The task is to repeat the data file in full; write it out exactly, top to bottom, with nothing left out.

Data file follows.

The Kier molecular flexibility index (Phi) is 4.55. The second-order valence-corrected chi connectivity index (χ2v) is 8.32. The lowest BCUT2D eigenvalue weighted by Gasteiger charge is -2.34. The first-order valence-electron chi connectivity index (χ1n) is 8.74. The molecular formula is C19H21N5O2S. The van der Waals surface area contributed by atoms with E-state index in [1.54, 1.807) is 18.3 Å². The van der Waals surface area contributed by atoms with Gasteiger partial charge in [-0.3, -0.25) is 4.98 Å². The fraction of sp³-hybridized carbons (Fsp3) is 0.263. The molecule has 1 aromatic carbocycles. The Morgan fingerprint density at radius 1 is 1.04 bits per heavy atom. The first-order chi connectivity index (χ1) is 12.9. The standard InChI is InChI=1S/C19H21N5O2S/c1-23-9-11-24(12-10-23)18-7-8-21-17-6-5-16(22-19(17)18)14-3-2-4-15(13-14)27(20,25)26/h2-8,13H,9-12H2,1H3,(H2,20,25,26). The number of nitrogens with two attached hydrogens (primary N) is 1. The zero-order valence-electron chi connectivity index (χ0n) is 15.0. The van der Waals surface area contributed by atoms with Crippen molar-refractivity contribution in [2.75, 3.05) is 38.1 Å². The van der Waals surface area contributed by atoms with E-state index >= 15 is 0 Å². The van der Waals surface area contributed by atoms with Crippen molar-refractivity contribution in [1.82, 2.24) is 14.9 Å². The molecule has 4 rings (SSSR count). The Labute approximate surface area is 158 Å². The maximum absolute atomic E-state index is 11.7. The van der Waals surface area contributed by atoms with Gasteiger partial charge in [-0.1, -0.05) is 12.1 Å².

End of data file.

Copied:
The Kier molecular flexibility index (Phi) is 4.55. The second-order valence-corrected chi connectivity index (χ2v) is 8.32. The lowest BCUT2D eigenvalue weighted by Gasteiger charge is -2.34. The first-order valence-electron chi connectivity index (χ1n) is 8.74. The molecular formula is C19H21N5O2S. The van der Waals surface area contributed by atoms with E-state index in [1.54, 1.807) is 18.3 Å². The van der Waals surface area contributed by atoms with Gasteiger partial charge in [-0.3, -0.25) is 4.98 Å². The fraction of sp³-hybridized carbons (Fsp3) is 0.263. The molecule has 1 aromatic carbocycles. The Morgan fingerprint density at radius 1 is 1.04 bits per heavy atom. The first-order chi connectivity index (χ1) is 12.9. The standard InChI is InChI=1S/C19H21N5O2S/c1-23-9-11-24(12-10-23)18-7-8-21-17-6-5-16(22-19(17)18)14-3-2-4-15(13-14)27(20,25)26/h2-8,13H,9-12H2,1H3,(H2,20,25,26). The number of nitrogens with two attached hydrogens (primary N) is 1. The zero-order valence-electron chi connectivity index (χ0n) is 15.0. The van der Waals surface area contributed by atoms with Crippen molar-refractivity contribution in [2.75, 3.05) is 38.1 Å². The van der Waals surface area contributed by atoms with E-state index >= 15 is 0 Å². The van der Waals surface area contributed by atoms with Crippen molar-refractivity contribution in [1.82, 2.24) is 14.9 Å². The molecule has 4 rings (SSSR count). The Labute approximate surface area is 158 Å². The maximum absolute atomic E-state index is 11.7. The van der Waals surface area contributed by atoms with Gasteiger partial charge in [-0.1, -0.05) is 12.1 Å².